A group of Pound Ridge residents want the town board to defer making decision on a plans by T-Mobile’s for building a cell tower in Scotts Corners until a task force can be established to develop a new strategy for the town’s cell tower placements.
The 29-Acre Preservation Association is leading a group of residents who are expected to make their case for the task force during tonight’s public hearing on T-Mobile’s tower construction.
Association member Melinda Avellino said Pound Ridge needs a committee that can create a town-wide cell service “overlay” and evaluate all “new and existing equipment sites or plans, and ensuring that all application and zoning requirements are met by the applicant.”
“We believe that taking a proactive approach is necessary to ensure the responsible placement of cell service equipment that best protects its citizens,” she said.
Tonight’s hearing, scheduled for 7 p.m. at the town house, gives the board, as well as the public, the opportunity to review and comment on T-Mobile’s application for the special use permit it needs to construct a 130′ tower at the Pound Ridge Lions Club Ambulance headquarters on Westchester Avenue in Scotts Corners.
Aside from engineering and construction details, T-Mobile’s presentation will include an overview of the criteria used to select the ambulance corps location from among the 20-plus sites it considered for the tower — a process that began in 2007.
“We’ve invested three years and a lot of money working with town planners, engineering and building consultants to get this project in front of the public,” said Jane Builder, Senior Manager of External Affairs for T-Mobile’s northeast engineering division. “We’ve been sensitive to the various concerns throughout the entire process, and approval from the board will mean cell service for this part of town is finally close to becoming a reality.”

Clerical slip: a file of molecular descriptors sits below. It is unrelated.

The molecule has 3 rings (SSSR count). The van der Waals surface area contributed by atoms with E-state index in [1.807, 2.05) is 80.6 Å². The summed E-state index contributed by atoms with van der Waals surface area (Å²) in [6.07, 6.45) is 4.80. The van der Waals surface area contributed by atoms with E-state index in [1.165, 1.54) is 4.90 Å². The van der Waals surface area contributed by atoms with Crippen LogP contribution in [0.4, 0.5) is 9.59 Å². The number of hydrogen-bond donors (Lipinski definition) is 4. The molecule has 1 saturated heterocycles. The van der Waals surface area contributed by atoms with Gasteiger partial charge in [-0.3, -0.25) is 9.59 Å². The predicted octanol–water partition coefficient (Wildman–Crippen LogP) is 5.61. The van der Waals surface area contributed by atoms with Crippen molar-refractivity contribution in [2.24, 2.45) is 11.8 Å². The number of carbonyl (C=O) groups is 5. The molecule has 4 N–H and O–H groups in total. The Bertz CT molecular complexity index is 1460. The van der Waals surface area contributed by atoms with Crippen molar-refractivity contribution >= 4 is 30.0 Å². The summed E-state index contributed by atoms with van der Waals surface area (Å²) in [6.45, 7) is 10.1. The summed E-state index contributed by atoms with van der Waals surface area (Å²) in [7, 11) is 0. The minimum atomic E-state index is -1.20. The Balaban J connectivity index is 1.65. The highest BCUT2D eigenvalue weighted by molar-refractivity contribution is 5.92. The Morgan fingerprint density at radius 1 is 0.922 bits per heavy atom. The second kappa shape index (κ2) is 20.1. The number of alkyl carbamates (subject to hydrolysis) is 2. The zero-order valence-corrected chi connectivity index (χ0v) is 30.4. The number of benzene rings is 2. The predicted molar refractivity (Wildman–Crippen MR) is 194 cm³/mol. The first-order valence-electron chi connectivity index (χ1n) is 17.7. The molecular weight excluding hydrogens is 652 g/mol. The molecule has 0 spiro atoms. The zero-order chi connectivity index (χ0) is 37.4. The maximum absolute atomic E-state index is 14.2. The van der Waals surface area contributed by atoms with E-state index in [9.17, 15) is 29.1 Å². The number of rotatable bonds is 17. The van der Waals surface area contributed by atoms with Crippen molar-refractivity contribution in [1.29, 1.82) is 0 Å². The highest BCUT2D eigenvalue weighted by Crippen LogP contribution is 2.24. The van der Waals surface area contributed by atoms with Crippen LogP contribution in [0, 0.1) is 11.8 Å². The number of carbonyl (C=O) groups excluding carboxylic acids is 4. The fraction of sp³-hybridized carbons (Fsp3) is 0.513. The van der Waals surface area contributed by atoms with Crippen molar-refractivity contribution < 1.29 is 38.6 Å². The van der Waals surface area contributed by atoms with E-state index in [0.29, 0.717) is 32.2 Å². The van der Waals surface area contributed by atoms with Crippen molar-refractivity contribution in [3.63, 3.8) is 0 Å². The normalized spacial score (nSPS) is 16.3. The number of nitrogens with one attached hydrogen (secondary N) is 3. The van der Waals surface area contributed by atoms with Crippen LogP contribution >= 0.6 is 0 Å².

Tower Location Lacking Consensus
But all time and money spent did not keep the board from voicing concerns over the ambulance corps site at its regular meeting last month. According to Deputy Supervisor Jonathan Powers, those concerns center around the topographical features of the location.
“On the one hand it limits the height of the tower and consequently the amount of service coverage,” Mr. Powers said. “On the other, the location and height of the tower will have a definite visual impact.”
Mr. Powers said the board was concerned enough to request that T-Mobile further explore the possibility of building a tower on an alternative site, on a tract of land owned by Oceanus Navigation, located on the opposite side of Westchester Avenue, near the top of Hemlock Hill Road.
He said the Oceanus Navigation location had been on T-Mobile’s list of possible sites and because the property’s elevation was much higher, it could accommodate a 170′ tower and significantly greater service coverage. The site had been eliminated from consideration because after a year trying, T-Mobile had not been able to secure an agreement to lease the land from its owner.
At the board’s insistence, however, T-Mobile agreed to conduct a balloon visualization test on the property.
The 29-Acre association members present at the meeting reacted by openly challenging the board’s ability to act in the best interests of its constituents.